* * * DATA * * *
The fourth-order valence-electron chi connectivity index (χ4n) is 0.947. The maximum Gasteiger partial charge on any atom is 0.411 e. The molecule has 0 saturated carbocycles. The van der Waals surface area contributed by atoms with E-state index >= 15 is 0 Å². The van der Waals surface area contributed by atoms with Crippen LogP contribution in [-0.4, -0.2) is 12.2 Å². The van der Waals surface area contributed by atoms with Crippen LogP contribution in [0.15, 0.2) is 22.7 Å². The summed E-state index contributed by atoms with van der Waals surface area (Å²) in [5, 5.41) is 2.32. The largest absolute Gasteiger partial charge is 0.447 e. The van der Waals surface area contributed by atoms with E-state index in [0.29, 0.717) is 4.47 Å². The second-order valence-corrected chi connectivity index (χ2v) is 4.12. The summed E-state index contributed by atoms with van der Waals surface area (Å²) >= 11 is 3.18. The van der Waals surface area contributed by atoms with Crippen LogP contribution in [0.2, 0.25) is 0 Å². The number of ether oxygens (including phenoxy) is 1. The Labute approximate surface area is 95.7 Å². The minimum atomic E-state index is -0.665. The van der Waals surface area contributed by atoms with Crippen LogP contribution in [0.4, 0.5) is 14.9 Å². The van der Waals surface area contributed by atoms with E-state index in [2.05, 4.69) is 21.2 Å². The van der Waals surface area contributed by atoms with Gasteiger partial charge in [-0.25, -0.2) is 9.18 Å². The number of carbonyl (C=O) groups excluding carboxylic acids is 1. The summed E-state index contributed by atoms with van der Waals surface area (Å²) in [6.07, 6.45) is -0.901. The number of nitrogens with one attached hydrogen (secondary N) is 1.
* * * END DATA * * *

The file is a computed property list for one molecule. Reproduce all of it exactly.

The fourth-order valence-electron chi connectivity index (χ4n) is 0.947. The maximum Gasteiger partial charge on any atom is 0.411 e. The molecule has 0 saturated carbocycles. The van der Waals surface area contributed by atoms with E-state index >= 15 is 0 Å². The van der Waals surface area contributed by atoms with Crippen LogP contribution in [-0.4, -0.2) is 12.2 Å². The van der Waals surface area contributed by atoms with Crippen LogP contribution in [0.15, 0.2) is 22.7 Å². The summed E-state index contributed by atoms with van der Waals surface area (Å²) in [5, 5.41) is 2.32. The largest absolute Gasteiger partial charge is 0.447 e. The van der Waals surface area contributed by atoms with E-state index in [0.29, 0.717) is 4.47 Å². The second-order valence-corrected chi connectivity index (χ2v) is 4.12. The summed E-state index contributed by atoms with van der Waals surface area (Å²) >= 11 is 3.18. The van der Waals surface area contributed by atoms with Crippen LogP contribution in [0.2, 0.25) is 0 Å². The number of ether oxygens (including phenoxy) is 1. The Labute approximate surface area is 95.7 Å². The minimum atomic E-state index is -0.665. The van der Waals surface area contributed by atoms with Crippen LogP contribution in [0.4, 0.5) is 14.9 Å². The van der Waals surface area contributed by atoms with E-state index in [2.05, 4.69) is 21.2 Å². The van der Waals surface area contributed by atoms with Gasteiger partial charge in [-0.25, -0.2) is 9.18 Å². The number of carbonyl (C=O) groups excluding carboxylic acids is 1. The summed E-state index contributed by atoms with van der Waals surface area (Å²) in [6.07, 6.45) is -0.901. The number of nitrogens with one attached hydrogen (secondary N) is 1.